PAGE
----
How many mainstream light commercial manufacturers offer a plug-in hybrid in the UK? Only one: Mitsubishi.

In a first for the marketplace, it has just come up with the Outlander GX3h 4Work, the plug-in hybrid version of its five- door GX1 4Work all-wheel drive van, and that alone justifies making the Outlander our 4×4 Van of the Year once again.

Qualifying for the Government’s Plug-In Van Grant and capable of travelling for more than 30 miles on battery power alone, before reverting to petrol-hybrid propulsion, the newcomer has a staggering official fuel economy figure of 148mpg. Propulsion is provided by a 2.0-litre petrol engine and a pair of 60kW electric motors connected to a lithium-ion battery pack.

CO2 emissions are a meagre 44g/km, and the GX3h 4Work is exempt from the London Congestion Charge.

Such exemplary performance might prompt some operators to ignore the virtues of the mainstream GX1 4Work’s unadorned 147hp 2.2-litre common-rail diesel. While that would be understandable, it would be a pity too because it delivers gutsy performance both on- and off-road. Mitsubishi reckons that the tipping point for whether diesel is more efficient than plug-in is if journeys are much above 100 miles between charges,

No matter whether it is in plug-in hybrid or straightforward diesel guise, the Outlander 4Work is not designed to tackle really arduous terrain; it’s a soft-roader rather than an off-roader. What it will do, however, is get down un-gritted rural side roads in the snow and ice. With the selectable 4×4 system, in 4WD Eco mode you remain in front-wheel drive until you start to lose grip. At that point, 4×4 cuts in. If you are heading somewhere where four-wheel drive will be an absolute necessity then there is nothing to stop you switching to 4WD Auto to ensure that all four wheels are driven continually. If you could do with a little more traction then opt for 4WD Lock.

When driving on ordinary asphalt the smooth-running diesel offers ample torque across a wide rev band and the gear-change is slick enough to allow you to make the most of it. The engine digs in nicely on hills and cruises quite happily at motorway speed for miles on end, while the suspension is more than capable of coping with everything bar the worst potholes.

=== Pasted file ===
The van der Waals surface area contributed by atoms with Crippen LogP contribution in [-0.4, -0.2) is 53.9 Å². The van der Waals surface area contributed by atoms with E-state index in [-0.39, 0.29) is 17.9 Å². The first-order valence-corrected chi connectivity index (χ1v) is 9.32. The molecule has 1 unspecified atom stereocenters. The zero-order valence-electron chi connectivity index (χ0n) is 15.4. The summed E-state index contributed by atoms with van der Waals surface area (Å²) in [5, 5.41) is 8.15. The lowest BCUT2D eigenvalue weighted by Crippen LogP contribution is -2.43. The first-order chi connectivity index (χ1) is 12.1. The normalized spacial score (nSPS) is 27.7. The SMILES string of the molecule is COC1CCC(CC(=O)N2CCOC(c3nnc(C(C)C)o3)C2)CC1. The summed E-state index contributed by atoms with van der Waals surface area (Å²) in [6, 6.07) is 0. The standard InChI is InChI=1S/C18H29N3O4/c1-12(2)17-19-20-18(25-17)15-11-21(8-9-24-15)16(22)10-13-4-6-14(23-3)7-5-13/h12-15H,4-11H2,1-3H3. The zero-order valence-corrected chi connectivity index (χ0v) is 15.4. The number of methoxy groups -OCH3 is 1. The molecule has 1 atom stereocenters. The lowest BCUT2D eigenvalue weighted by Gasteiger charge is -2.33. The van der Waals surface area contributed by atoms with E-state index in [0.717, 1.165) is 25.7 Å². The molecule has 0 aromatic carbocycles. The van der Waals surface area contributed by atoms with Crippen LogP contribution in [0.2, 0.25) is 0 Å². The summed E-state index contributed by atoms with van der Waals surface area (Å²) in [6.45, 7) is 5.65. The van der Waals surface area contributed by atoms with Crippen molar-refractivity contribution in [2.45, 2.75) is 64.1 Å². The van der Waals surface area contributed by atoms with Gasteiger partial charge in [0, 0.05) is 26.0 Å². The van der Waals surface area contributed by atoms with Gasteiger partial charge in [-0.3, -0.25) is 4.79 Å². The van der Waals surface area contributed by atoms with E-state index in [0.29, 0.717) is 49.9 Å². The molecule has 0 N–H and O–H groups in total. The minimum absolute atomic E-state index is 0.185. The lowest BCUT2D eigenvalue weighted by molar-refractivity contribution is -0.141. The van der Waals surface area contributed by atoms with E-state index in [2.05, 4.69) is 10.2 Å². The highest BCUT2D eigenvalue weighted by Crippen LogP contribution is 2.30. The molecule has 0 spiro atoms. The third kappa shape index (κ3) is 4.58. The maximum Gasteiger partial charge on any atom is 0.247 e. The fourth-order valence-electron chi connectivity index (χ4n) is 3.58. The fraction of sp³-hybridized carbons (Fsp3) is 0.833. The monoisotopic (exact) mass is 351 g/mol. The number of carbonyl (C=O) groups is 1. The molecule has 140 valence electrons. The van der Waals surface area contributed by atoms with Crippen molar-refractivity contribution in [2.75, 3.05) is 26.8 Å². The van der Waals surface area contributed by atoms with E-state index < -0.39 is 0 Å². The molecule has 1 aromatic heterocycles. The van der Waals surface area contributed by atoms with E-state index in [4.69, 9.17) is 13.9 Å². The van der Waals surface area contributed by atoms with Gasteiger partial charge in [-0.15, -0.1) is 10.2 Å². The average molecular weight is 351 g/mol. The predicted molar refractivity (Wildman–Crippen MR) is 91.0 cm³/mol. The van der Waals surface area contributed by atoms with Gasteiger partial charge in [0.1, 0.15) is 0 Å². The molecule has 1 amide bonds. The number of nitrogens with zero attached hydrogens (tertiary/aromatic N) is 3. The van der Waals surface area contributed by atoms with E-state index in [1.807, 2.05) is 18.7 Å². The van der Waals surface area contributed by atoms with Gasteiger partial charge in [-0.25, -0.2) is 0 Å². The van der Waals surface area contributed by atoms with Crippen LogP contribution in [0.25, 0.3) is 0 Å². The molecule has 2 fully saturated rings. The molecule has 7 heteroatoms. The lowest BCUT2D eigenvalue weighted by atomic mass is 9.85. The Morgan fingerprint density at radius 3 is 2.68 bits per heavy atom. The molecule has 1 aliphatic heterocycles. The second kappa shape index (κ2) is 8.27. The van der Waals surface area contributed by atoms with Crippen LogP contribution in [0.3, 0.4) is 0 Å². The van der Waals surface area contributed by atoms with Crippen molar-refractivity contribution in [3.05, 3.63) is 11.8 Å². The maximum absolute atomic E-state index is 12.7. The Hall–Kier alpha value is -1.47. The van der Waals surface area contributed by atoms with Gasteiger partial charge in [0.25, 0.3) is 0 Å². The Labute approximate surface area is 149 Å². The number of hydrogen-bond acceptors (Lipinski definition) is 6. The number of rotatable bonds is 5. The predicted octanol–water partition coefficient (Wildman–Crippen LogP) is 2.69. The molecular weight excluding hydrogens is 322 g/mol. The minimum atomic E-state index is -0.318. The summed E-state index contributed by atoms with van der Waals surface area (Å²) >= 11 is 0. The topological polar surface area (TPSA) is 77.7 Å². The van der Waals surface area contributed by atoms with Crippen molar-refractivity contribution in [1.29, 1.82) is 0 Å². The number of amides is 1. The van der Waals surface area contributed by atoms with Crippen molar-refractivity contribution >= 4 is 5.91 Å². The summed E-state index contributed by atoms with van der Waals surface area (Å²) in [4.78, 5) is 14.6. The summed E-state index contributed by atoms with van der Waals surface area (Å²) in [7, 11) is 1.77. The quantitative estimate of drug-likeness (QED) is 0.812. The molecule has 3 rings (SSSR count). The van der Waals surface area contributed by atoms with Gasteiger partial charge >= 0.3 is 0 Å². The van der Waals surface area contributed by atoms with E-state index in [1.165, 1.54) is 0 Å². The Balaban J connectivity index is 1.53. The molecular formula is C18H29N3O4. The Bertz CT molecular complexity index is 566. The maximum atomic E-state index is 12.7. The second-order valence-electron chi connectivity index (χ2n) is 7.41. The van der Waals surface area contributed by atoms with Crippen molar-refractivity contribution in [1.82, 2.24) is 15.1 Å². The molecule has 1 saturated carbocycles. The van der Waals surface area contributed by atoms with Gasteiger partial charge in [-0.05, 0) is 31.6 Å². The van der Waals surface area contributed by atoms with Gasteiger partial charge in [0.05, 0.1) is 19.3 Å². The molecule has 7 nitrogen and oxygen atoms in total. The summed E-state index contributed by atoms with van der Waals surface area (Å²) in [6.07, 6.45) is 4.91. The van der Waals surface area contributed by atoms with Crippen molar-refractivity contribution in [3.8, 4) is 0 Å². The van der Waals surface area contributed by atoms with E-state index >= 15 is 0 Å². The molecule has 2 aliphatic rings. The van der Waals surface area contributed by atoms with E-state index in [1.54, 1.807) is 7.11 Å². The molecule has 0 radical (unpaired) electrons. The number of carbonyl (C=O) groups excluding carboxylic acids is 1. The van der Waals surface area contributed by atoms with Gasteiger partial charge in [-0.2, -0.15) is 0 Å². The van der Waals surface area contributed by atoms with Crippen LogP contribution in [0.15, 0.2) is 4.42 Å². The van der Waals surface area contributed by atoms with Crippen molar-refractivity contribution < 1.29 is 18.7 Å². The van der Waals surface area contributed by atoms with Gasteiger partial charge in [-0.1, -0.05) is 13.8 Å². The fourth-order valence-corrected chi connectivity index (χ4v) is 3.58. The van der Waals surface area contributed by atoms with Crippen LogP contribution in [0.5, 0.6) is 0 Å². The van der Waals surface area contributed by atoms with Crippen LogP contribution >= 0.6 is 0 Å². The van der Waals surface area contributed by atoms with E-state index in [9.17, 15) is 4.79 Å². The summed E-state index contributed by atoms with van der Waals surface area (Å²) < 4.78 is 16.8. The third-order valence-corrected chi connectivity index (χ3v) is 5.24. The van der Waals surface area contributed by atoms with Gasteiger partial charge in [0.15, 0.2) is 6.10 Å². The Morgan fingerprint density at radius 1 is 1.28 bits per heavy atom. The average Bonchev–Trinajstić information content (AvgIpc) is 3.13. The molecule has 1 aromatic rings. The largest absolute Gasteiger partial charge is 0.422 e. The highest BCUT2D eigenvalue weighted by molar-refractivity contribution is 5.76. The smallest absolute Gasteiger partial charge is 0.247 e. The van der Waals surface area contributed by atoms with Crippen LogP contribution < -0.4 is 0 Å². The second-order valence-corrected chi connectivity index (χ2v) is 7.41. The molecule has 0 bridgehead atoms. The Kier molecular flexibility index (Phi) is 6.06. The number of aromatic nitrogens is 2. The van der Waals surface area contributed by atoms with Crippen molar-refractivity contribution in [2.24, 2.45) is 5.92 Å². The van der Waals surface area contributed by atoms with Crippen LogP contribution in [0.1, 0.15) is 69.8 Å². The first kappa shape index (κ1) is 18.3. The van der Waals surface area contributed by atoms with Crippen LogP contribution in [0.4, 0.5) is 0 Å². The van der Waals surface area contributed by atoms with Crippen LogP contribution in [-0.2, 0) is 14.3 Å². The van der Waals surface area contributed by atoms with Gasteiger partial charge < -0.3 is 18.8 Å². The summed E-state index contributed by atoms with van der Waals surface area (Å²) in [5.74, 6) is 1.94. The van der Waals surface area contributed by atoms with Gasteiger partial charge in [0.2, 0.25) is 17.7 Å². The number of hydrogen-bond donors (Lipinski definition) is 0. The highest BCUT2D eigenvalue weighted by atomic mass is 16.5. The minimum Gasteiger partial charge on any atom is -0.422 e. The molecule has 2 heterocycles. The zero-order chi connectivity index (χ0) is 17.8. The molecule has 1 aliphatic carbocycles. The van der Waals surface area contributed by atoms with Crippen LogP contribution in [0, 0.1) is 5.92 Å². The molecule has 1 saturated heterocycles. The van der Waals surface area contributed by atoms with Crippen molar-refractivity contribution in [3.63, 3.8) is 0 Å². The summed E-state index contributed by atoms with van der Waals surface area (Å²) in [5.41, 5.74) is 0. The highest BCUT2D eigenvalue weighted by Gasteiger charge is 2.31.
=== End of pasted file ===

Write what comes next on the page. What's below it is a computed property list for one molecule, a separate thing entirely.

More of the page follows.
The 4Work diesel is far more practical than it might first appear. Gross payload capacity is 705kg, you can haul a braked trailer grossing at up to 2000kg – a tachograph can be installed if required to help keep you legal – and access to its 1.6m3 load area could scarcely be easier. A hatch- type door is fitted at the back plus hinged doors on either side courtesy of the vehicle’s passenger car origins. The 4Work also boasts a high level of standard equipment.


Did you know?

The Outlander 4Work’s cargo bed conceals a handy compartment that allows you to hide electric drills and other tools.


Highly commended – Mercedes-Benz Sprinter

Like Mitsubishi’s 4Work, Mercedes-Benz’s 4×4 Sprinter cannot cross deeply-rutted fields because it does not boast the necessary ground clearance. What it can do however is carry a substantial load over moderately-demanding terrain; and it is the combination of cargo-shifting ability plus a four-wheel-drive capability that has enabled it to snaffle our Highly Commended accolade.

Produced as both a 3.5 and a 5.0 tonner, it can be specified as a chassis cab or a chassis crew cab as well as with a van body: and you can even order it as a Traveliner if you need to transport passengers rather than cargo.